2.50
Hdl Handle:
http://hdl.handle.net/10755/159831
Type:
Presentation
Title:
Recovery from addiction: A side-track transition
Abstract:
Recovery from addiction: A side-track transition
Conference Sponsor:Midwest Nursing Research Society
Conference Year:2000
Author:Selder, F.
P.I. Institution Name:University of Wisconsin-Milwaukee
Title:
Contact Address:Box 413, Milwaukee, WI, 53202, USA
Life Transition Theory evolved from sixteen studies and is a description of reality reconstruction which incorporates or contains disrupting events. An interesting finding was that at least one person in each study did not report restructuring a new reality. These subjects were either waiting for a child to be discovered not dead (Death of a child study) or the person was waiting for a complete recovery from an injury/chronic illness. This observation led to what became known as a time-out or a sidetracked transition. The purpose of this study is to examine a side-tracked transition. The population is a group of women who have sustained recovery (drug/alcohol addiction) for a period of at least two years following enrollment in a transitional living program. The conceptual framework is Life Transition Theory. The research approach is in-depth interviewing and selected focus groups. The objective is to obtain a narrative of the recovery process of women who have sustained recovery. A major theme identified so far is limiting intrusion. There seems to be definitive benchmarks such as dreams of returning to drug use which precipitates a crisis in the recovery phase. The outcome of the research may inform the nature of the recovery.
Repository Posting Date:
26-Oct-2011
Date of Publication:
17-Oct-2011
Sponsors:
Midwest Nursing Research Society

Full metadata record

DC FieldValue Language
dc.typePresentationen_GB
dc.titleRecovery from addiction: A side-track transitionen_GB
dc.identifier.urihttp://hdl.handle.net/10755/159831-
dc.description.abstract<table><tr><td colspan="2" class="item-title">Recovery from addiction: A side-track transition</td></tr><tr class="item-sponsor"><td class="label">Conference Sponsor:</td><td class="value">Midwest Nursing Research Society</td></tr><tr class="item-year"><td class="label">Conference Year:</td><td class="value">2000</td></tr><tr class="item-author"><td class="label">Author:</td><td class="value">Selder, F.</td></tr><tr class="item-institute"><td class="label">P.I. Institution Name:</td><td class="value">University of Wisconsin-Milwaukee</td></tr><tr class="item-author-title"><td class="label">Title:</td><td class="value"> </td></tr><tr class="item-address"><td class="label">Contact Address:</td><td class="value">Box 413, Milwaukee, WI, 53202, USA</td></tr><tr class="item-email"><td class="label">Email:</td><td class="value"> </td></tr><tr><td colspan="2" class="item-abstract">Life Transition Theory evolved from sixteen studies and is a description of reality reconstruction which incorporates or contains disrupting events. An interesting finding was that at least one person in each study did not report restructuring a new reality. These subjects were either waiting for a child to be discovered not dead (Death of a child study) or the person was waiting for a complete recovery from an injury/chronic illness. This observation led to what became known as a time-out or a sidetracked transition. The purpose of this study is to examine a side-tracked transition. The population is a group of women who have sustained recovery (drug/alcohol addiction) for a period of at least two years following enrollment in a transitional living program. The conceptual framework is Life Transition Theory. The research approach is in-depth interviewing and selected focus groups. The objective is to obtain a narrative of the recovery process of women who have sustained recovery. A major theme identified so far is limiting intrusion. There seems to be definitive benchmarks such as dreams of returning to drug use which precipitates a crisis in the recovery phase. The outcome of the research may inform the nature of the recovery.</td></tr></table>en_GB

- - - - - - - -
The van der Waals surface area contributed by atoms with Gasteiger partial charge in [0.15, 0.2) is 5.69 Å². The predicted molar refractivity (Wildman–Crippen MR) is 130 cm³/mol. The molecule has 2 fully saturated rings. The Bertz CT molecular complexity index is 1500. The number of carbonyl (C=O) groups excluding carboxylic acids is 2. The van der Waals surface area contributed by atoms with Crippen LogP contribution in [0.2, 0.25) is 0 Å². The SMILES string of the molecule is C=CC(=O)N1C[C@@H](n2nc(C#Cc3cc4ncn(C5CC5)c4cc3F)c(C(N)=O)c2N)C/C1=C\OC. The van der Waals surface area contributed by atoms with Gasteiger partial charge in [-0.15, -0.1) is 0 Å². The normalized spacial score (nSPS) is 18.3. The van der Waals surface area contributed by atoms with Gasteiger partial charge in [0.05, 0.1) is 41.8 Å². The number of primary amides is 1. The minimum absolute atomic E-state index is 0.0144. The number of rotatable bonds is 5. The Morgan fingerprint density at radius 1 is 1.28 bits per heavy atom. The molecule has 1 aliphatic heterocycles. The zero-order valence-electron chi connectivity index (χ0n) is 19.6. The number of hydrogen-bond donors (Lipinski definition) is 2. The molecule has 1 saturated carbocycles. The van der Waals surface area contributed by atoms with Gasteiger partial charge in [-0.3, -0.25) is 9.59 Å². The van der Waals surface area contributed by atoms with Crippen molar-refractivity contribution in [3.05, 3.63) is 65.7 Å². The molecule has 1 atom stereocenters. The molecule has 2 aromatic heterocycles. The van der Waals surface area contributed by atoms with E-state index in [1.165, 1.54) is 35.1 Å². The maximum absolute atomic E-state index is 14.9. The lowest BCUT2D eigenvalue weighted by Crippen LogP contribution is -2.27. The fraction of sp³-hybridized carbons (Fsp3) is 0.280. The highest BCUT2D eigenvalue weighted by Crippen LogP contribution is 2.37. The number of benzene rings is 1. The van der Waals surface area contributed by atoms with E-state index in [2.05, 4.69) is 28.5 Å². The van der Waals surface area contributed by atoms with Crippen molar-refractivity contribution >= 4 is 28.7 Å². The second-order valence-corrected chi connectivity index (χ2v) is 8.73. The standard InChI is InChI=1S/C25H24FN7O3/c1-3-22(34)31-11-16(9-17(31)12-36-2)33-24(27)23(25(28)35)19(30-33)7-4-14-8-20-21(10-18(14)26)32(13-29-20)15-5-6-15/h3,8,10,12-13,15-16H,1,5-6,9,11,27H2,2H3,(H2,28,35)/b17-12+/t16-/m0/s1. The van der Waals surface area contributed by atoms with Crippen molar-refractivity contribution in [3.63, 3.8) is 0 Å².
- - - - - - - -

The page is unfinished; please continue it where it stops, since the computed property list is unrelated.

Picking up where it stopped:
dc.date.available2011-10-26T22:22:29Z-
dc.date.issued2011-10-17en_GB
dc.date.accessioned2011-10-26T22:22:29Z-
dc.description.sponsorshipMidwest Nursing Research Societyen_GB
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